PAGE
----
Chinchilla’s require a diet that will mostly consist of hay, but a more diverse diet is necessary for your new Chinchilla to have a long and healthy life. The best options are either a food supply that is mostly hay and includes various plants that offer many nutrients, or a focus on an all hay food source and daily treats such as the ever-popular yogurt drops to supply both interaction and additional nutrition. Chinchilla food producers have several types of all hay pellets, or you can provide your new friend with fresh hay bought in large bags. Higher quality hay is highly recommended, and providing home grown hay is not a recommended option until you become well versed in what exactly a Chinchilla needs from their hay and how to safely produce the food. Chinchillas also love fruits as treats, and they do provide great nutrition but can quickly cause health problems in too large of quantities so be sure to be aware of how much of any particular treat your chinchilla can have. Chews also often offer great nutritional value and double as a way for your Chinchilla to meet their chewing needs. As Chinchillas are rodents they do require a constant supply of chews to keep their teeth healthy. Wood chews are common, but Chinchillas prefer porous volcanic type rocks. Either type of chew is common and cheap, so it is more important to provide your chinchilla with their personal favorite.


Chinchilla Environment

Chinchillas need to be able to move around a lot to stay in shape. They primarily like to jump and hop, so a multi-level cage is more effective than a single level cage that is very long or wide. They also need soft spaces to sleep in and like to have bedding in their cage for this. Chinchillas will also naturally use the bathroom in soft areas, which means they will make their cage easier to clean if provided a proper living space. They also have sensitive feet, so wire platforms often cause severe damage to a Chinchilla that may cripple their movement forever, so be sure to provide a safe platform cage to your Chinchilla. Chinchillas do like to use wheels as well, and can greatly benefit from a hanging space to hide out in, as their natural instincts compel them to sleep in crevices or dark areas to avoid predators. One of the most important pieces in a Chinchilla’s home is the iconic Chinchiller, a slab of smooth rock that can be cooled in a fridge or freezer that a chinchilla can then use to keep cool if they get a little too warm. As previously stated, Chinchillas are very heat sensitive, so a Chinchiller is an invaluable asset to your pet’s health. Finally, they need to be provided a special type of dust to bathe in. As previously stated they cannot handle getting wet well, so their species cleans their fur with dust. Typically, they would use a dust composed mostly of volcanic material, but there are dusts produced that work just as well for a fraction of the cost. The best way to provide this is to get a dust house that is a cylinder on the inside, fill it with dust and let your chinchilla use it as much as they need, and refill it when necessary.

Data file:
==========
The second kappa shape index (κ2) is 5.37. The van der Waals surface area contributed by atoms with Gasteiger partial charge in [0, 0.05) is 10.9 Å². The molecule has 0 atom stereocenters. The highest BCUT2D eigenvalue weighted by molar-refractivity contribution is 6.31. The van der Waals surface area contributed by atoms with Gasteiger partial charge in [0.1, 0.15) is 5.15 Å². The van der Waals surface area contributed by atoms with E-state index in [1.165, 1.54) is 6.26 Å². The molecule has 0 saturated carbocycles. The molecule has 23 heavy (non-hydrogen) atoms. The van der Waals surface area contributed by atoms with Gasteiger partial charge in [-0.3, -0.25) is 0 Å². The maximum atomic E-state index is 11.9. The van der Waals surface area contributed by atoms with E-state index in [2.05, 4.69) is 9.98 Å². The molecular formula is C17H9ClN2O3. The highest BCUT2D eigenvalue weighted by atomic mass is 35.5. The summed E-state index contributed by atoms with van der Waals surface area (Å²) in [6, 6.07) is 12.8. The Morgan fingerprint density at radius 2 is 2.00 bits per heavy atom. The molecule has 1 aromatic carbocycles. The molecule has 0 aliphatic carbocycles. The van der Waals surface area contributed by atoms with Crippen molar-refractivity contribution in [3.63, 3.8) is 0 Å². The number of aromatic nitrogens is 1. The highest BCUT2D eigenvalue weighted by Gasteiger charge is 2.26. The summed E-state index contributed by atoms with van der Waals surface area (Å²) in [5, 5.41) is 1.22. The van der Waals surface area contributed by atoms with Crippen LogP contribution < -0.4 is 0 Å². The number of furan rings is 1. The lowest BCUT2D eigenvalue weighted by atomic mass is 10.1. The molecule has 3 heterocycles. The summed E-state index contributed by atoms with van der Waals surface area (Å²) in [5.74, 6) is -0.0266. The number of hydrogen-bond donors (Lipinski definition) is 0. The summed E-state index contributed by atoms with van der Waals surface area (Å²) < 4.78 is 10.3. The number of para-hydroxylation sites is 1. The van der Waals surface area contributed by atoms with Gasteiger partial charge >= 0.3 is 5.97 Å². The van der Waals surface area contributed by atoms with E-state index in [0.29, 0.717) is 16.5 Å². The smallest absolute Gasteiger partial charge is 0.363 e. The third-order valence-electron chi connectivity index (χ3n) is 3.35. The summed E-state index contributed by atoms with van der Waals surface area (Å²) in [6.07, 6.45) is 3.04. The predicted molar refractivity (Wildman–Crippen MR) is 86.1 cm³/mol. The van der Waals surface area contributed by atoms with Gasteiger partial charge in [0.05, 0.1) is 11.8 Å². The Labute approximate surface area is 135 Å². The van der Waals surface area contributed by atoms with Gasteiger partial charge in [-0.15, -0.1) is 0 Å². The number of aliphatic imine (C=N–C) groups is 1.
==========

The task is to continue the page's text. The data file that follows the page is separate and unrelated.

Final Statements

Chinchillas do require a lot more work than most pets. But, they are very intelligent and friendly creatures with a lot of personality that will often surprise you and give a memorable experience for years. Chinchillas can live up to 20 years in captivity, so make sure you’re ready for a commitment to a long-term friend when you take one home. There is a lot more to taking care of a Chinchilla properly as each Chinchilla will have slightly different needs. Like people, Chinchillas can be nervous or stressed by default, or even be confident and obvious leaders. Remember to provide all the basics your new pet needs and tailor their home to their specific tastes and needs. Like with raising any new type of pet, be sure to do plenty of research and preparation before bringing home a Chinchilla, and remember to enjoy the time you have with your new friend!